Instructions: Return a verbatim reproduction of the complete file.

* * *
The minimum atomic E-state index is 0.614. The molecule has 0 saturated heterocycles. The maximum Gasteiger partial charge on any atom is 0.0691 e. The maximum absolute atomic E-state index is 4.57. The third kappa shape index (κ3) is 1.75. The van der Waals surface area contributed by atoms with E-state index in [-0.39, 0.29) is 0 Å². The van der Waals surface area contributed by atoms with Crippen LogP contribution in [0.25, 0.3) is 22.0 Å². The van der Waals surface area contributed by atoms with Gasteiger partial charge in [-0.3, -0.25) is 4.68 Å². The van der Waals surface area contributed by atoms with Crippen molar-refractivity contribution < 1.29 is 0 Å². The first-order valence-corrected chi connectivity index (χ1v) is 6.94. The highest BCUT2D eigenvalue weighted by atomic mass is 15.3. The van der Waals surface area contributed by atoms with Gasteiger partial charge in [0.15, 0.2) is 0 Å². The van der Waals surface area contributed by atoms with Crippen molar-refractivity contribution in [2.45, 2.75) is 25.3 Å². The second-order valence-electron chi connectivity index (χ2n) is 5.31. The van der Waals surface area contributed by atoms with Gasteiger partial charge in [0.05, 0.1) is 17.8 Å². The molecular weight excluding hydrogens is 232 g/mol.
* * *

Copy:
The minimum atomic E-state index is 0.614. The molecule has 0 saturated heterocycles. The maximum Gasteiger partial charge on any atom is 0.0691 e. The maximum absolute atomic E-state index is 4.57. The third kappa shape index (κ3) is 1.75. The van der Waals surface area contributed by atoms with E-state index in [-0.39, 0.29) is 0 Å². The van der Waals surface area contributed by atoms with Crippen LogP contribution in [0.25, 0.3) is 22.0 Å². The van der Waals surface area contributed by atoms with Gasteiger partial charge in [-0.3, -0.25) is 4.68 Å². The van der Waals surface area contributed by atoms with Crippen molar-refractivity contribution < 1.29 is 0 Å². The first-order valence-corrected chi connectivity index (χ1v) is 6.94. The highest BCUT2D eigenvalue weighted by atomic mass is 15.3. The van der Waals surface area contributed by atoms with Gasteiger partial charge in [0.15, 0.2) is 0 Å². The van der Waals surface area contributed by atoms with Crippen molar-refractivity contribution in [2.45, 2.75) is 25.3 Å². The second-order valence-electron chi connectivity index (χ2n) is 5.31. The van der Waals surface area contributed by atoms with Gasteiger partial charge in [0.05, 0.1) is 17.8 Å². The molecular weight excluding hydrogens is 232 g/mol.